The results of this study suggest that the potential impact of physical activity change on hormone-related symptoms is questionable. However, one intriguing finding is that survivors who maintained their vigorous activity levels over the course of the cancer experience reported less weight gain and concern with their appearance than those who decreased their activity. Physical activity may be an important way to avert the weight gain typically seen in breast cancer survivors after treatment which is important since excess body weight has been associated with increased breast cancer recurrence and lower survival rates (44).
Finally, it is noteworthy that in these analyses of physical activity change, as well as in the pre-and post-diagnosis activity analyses, activity was never related to sexual dysfunction. This null result makes sense given the conclusions from other studies finding that although breast cancer treatments may effect physical aspects of sexual functioning, the key predictors of sexual health in breast cancer survivors are similar to those in healthy women: sexual self-image (45), emotional well-being, body image, the quality of the partnered relationship, vaginal dryness, and whether the woman’s partner has sexual problems (46).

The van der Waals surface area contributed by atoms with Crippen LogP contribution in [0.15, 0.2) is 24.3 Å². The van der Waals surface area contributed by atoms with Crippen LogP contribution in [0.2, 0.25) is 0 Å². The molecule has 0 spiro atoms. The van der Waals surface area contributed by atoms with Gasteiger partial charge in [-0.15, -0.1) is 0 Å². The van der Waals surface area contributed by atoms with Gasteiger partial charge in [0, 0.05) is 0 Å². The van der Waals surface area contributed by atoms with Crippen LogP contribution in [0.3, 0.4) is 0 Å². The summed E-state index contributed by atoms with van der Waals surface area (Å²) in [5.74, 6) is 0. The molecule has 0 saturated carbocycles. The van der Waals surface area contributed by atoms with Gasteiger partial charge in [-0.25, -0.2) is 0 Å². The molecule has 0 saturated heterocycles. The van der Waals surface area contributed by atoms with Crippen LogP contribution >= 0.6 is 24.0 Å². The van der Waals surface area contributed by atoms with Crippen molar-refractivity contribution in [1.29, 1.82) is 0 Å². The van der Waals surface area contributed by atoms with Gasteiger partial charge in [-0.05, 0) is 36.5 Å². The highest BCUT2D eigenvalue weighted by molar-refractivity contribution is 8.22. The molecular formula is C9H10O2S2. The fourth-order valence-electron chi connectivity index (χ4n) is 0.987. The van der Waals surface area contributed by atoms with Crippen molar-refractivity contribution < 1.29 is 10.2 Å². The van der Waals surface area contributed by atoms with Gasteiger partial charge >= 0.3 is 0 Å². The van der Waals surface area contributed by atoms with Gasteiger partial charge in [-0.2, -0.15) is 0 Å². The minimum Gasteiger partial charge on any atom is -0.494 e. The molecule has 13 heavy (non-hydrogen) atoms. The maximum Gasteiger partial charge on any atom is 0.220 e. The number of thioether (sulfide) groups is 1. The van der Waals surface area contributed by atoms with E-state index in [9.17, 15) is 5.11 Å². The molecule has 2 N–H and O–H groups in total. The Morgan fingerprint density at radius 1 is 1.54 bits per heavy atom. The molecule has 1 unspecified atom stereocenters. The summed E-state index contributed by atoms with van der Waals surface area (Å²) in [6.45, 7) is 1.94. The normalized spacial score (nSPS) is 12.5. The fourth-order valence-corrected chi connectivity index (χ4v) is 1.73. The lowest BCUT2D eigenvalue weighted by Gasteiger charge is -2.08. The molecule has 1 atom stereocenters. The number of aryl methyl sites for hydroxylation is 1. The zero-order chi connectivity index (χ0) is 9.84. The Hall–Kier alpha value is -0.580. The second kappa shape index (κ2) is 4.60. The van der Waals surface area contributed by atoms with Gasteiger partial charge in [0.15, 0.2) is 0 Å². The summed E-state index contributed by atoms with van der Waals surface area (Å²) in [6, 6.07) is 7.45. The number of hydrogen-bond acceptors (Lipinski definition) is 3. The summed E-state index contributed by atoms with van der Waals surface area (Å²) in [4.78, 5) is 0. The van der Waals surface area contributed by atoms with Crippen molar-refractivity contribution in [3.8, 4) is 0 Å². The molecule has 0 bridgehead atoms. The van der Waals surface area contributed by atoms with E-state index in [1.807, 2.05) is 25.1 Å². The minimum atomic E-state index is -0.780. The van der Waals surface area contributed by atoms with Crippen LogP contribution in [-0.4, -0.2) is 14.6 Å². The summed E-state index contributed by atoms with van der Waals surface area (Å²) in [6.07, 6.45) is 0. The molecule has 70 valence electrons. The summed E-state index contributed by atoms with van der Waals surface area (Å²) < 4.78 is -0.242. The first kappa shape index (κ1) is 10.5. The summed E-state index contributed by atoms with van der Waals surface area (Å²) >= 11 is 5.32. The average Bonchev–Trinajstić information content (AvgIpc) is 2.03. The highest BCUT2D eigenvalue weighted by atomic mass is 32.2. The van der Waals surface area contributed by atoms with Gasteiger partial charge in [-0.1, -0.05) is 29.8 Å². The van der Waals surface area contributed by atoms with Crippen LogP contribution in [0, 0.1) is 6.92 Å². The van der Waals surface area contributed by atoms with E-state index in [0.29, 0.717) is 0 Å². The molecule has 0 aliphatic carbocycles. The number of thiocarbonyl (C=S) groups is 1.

The results of this study extend the literature on the potential role of physical activity in improving symptom management and physical HRQOL for breast cancer survivors by investigating activity type, intensity, and pattern over the cancer experience in a large diverse cohort of women. Since physical activity may have differential effects on symptoms not reflected in general measures of HRQOL, these results also underscore the need for future studies to investigate the effects of physical activity programs on symptoms as well as on HRQOL. The fact that we did not find differences in the potential role of physical activity for non-Hispanic White vs. Hispanic survivors is encouraging in that physical activity has the potential to benefit both ethnic groups. However, the small number of Hispanic women likely limited our ability to detect ethnic differences.
Key strengths of this study included a large, diverse group of survivors recruited through registries, multiple measures of physical activity using a well-validated instrument assessing frequency, intensity, duration and type of activity, and a prospective study design assessing symptoms and physical HRQOL with several years of follow-up time.